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  • Dec 19, 2014
  • Updated: 9:50am
NewsHong Kong

Business chambers voice concerns over working hours

Chambers say it will harm the growth of the city as democrats call for 40- to 44-hour work week

PUBLISHED : Friday, 23 November, 2012, 12:00am
UPDATED : Saturday, 24 November, 2012, 8:41am


  • Yes: 35%
  • No: 65%
24 Nov 2012
  • Yes
  • No
Total number of votes recorded: 406

Seven of the city's biggest business chambers have sent a rare joint letter to the government, warning that legislating standard working hours would hurt the commercial environment.

The chambers wrote to Secretary for Labour and Welfare Matthew Cheung Kin-chung yesterday, a few days before the government is expected to table a study report to the Labour Advisory Board for discussion.

The carefully drafted letter does not say directly that the chambers oppose such a law, but warns it would be detrimental to the city's steady and robust economic growth.

"The far-reaching implications of regulating standard working hours have the potential to rock the fundamentals which have underlined Hong Kong's success," it says.

Pan-democrats have called for a 40- to 44-hour working week and want people who put in longer hours to be paid 1-1/2 times their usual wage rate. In a poll of retail workers in the summer, most respondents said they worked more than 54 hours a week.

Businesses claim a minimum wage law that sets hourly pay at no less than HK$28 has pushed up operation costs since it went into force in May last year.

The letter was issued by the Hong Kong General Chamber of Commerce, Federation of Hong Kong Industries, Chinese Manufacturers' Association of Hong Kong, Chinese General Chamber of Commerce, Real Estate Developers Association of Hong Kong, Hong Kong Retail Management Association and Employers' Federation of Hong Kong.

Hong Kong is one of the most service-oriented economies in the world and that means other countries' experiences with this law may not work here, it says.

"Realistically, it is simply too difficult to set 'standard' working hours for different industries in a free economy."

It also warns that bosses may have to hire temporary or part-time workers to avoid handling excessive overtime claims.

When asked if the letter was meant to exert pressure on the government, Jonathan Choi Koon-shum, standing committee member of the Chinese General Chamber, said the chambers simply wanted to express their concerns to the administration.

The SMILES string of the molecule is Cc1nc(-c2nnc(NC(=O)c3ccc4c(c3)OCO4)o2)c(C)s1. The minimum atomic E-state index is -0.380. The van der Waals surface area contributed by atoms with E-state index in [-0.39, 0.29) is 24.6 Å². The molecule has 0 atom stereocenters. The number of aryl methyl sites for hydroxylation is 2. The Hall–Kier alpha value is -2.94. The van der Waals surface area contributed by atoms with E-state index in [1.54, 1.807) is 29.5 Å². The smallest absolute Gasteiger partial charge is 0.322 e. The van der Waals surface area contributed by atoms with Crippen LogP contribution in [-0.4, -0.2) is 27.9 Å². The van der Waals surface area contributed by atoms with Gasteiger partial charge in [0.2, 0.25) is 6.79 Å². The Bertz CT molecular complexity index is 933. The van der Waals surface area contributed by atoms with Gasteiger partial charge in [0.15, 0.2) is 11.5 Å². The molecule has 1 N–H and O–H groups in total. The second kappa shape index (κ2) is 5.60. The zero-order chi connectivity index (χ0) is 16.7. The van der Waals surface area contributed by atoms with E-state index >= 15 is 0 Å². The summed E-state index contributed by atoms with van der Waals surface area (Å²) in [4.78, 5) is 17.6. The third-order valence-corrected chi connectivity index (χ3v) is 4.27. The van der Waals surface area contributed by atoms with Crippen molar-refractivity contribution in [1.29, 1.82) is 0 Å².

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This article is now closed to comments

This would provide Hong Kong the opportunity to join the ranks of enlightened societies; one where the interests and well being of citizens takes priority. Sadly, in work-obsessed Hong Kong, I fear that the interests of fear mongering businesses will take precedent.
Employers will always oppose any form of increase to their cost of doing business. Yet they don't complain of super high rent and petition the government to control rent increases. Minimum wage and standard working hours will cut into their profit margin. These employers should try to be workers in their own business and see what kind of life the employees have with the wages they pay, and the long working hours. Proper working hours will lead to family and social harmony.
"Seven of the city's biggest business chambers have sent a rare joint letter to the government, warning that legislating standard working hours would hurt the commercial environment." What a shock to think that such interests are opposed to standard working hours. Given the opposition to a minimum, much less living, wage, independent unions, and vigorous and effective environmental protections, no one should at surprised at this.
And what of the Basic Law? Hong Kong fought hard to receive its guarantee of a laissez-faire economy. That's now in tatters and nobody blinks.
I would like the owners of the service or manufacturing sector either to take in less profit or move on to some other business. The first choice may not be a choice if the law succeeds in setting a fairer society. The second choice is simply out of the principle of free economy. I suspect New York City has a much larger service economy than Hong Kong’s. Yet it has working hours limit and overtime pay. Well, since some twenty years ago. Thanks for the government to move on and catch up for Hong Kong to be a better place to live for all.


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